Sydney house prices have now fallen more than 4% in the past year

Photo: Ian Waldie/ Getty Images.
  • Australian home prices resumed their slide last week, driven by continued weakness in Sydney and Melbourne.
  • However, median values in Brisbane and Adelaide have risen over the past month and are now unchanged from the beginning of the year.
  • Property listings have fallen in all Australian capitals over the past year except in Sydney and Melbourne.

Australian home prices resumed their slide last week, driven by continued weakness in Sydney and Melbourne.

According to CoreLogic, prices across Australia’s five mainland state capitals — Sydney, Melbourne, Brisbane, Adelaide and Perth — fell 0.1% in average weighted terms, leaving the decline over the past four weeks at 0.2%.

However, as seen in the table below, while the average price fell from a week earlier, that masked a wide divergence from individual markets over the same period.


Prices in Melbourne, where auction clearance rates weakened noticeably, fell by 0.2%, leaving the decline over the past month at 0.4%, the largest of all mainland state capitals during this period.

The median price in Sydney also softened, dropping 0.1% over the week. That left prices in Australia’s largest and most expensive housing market down 0.2% over the past four weeks.

Prices in Perth, as has been the case for several years, also fell, dropping 0.1%, the same decline seen over the past month.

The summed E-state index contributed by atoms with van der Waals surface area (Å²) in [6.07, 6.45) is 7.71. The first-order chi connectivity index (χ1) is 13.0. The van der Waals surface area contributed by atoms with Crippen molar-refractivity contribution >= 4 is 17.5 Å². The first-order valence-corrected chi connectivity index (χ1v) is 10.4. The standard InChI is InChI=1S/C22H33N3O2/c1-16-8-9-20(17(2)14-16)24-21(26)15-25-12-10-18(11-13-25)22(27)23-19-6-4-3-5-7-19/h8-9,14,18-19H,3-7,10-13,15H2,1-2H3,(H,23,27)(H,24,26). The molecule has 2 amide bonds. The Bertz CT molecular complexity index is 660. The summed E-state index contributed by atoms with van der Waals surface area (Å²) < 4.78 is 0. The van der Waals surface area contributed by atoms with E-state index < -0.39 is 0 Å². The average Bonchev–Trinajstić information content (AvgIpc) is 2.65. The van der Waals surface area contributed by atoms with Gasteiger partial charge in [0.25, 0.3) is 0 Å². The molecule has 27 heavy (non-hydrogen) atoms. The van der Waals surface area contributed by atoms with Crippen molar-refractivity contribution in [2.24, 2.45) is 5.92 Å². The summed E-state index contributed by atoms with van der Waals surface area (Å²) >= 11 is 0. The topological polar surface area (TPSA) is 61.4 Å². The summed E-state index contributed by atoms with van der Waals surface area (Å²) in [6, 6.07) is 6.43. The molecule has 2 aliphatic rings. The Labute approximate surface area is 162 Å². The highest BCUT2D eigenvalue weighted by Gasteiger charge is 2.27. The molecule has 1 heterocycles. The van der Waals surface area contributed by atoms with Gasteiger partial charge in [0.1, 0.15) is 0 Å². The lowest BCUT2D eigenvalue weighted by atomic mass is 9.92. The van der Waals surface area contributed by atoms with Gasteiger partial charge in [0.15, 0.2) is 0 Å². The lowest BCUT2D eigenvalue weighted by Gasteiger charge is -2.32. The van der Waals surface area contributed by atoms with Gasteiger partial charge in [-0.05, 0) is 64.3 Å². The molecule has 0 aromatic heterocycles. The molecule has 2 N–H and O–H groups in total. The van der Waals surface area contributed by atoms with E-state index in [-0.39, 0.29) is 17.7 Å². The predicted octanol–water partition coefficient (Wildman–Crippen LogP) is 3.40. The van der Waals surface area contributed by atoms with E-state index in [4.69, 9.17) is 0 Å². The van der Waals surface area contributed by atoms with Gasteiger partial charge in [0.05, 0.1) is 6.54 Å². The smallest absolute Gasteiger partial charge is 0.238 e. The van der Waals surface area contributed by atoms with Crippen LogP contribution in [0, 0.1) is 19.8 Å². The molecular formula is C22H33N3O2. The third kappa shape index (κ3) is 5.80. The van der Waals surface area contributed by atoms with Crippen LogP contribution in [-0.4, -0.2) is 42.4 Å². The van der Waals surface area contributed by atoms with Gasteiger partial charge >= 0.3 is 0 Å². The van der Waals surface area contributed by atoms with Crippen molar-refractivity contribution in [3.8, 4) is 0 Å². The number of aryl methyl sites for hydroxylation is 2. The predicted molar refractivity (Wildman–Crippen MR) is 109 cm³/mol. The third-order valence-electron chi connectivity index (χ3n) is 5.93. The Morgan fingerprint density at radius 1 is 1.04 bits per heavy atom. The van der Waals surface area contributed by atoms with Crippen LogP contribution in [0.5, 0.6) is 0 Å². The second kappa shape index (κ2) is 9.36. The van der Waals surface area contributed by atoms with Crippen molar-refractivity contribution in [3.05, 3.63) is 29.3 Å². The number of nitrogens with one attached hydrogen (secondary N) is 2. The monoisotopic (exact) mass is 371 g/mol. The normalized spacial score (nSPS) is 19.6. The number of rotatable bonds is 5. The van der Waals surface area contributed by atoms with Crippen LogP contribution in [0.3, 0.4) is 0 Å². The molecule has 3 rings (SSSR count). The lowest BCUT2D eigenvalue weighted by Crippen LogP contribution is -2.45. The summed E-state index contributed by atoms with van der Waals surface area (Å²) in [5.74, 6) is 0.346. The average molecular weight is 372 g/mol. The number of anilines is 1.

However, while prices fell in those capitals, they rose in Brisbane and Adelaide, lifting by 0.2% apiece, leaving the increase over the past four weeks at 0.1% and 0.4% respectively.

Fitting with the view offered by numerous forecasters recently that valuations are likely to hold up far better in locations outside of Sydney and Melbourne in the period ahead, there’s also been a noticeable divergence in prices so far this year, and over the past year.

Reflecting recent increases in Brisbane and Adelaide, prices in those capitals are now flat in 2018, reversing the modest declines seen earlier in the year.

In Perth, prices have only fallen 0.4% since the end of 2017.

In contrast, the median price has fallen by 2.3% in Sydney, and 1.3% in Melbourne, so far this year.

The declines in these markets, the largest and most expensive in Australia by some margin, largely explains why the median price has fallen 1.4% across these capitals in average weighted terms since the start of the year.


Over the past year, the median price in Sydney, Melbourne, Brisbane, Adelaide and Perth has fallen 1.1% in weighted terms, again, largely reflecting weakness in Sydney, and, more recently Melbourne.

Prices in Sydney have fallen 4.1% over the past 12 months. Melbourne, after recording double-digit percentage gains throughout much of 2017, has also seen annual price growth slow to 2.4%.

In contrast, median values in Brisbane and Adelaide continue to inch higher, increasing by 0.8% and 0.7% respectively over the past 12 months.

However, even with those gains, and a noticeable deceleration in annual price declines in Perth, they have not been able to offset recent weakness in Australia’s largest housing markets.

While tighter lending restrictions, weak household income growth, affordability constraints and reduced interest from foreign investors has contributed to recent price falls in Sydney and Melbourne, another factor that has contributed to recent declines is an increase in properties up for sale.

As seen in the table below from CoreLogic, total listings in Sydney now stand at 27,035, up 21.3% on the level seen a year ago. In Melbourne, listings have also risen over the past year, increasing 6.4% to 30,788.


In contrast, listings in all other capitals have fallen over the past 12 months with the exception of Canberra where they are unchanged.

Across Australia’s capitals, total listings rose 4% to 111,724 over the year, driven entirely by higher stock availability in Sydney and Melbourne.

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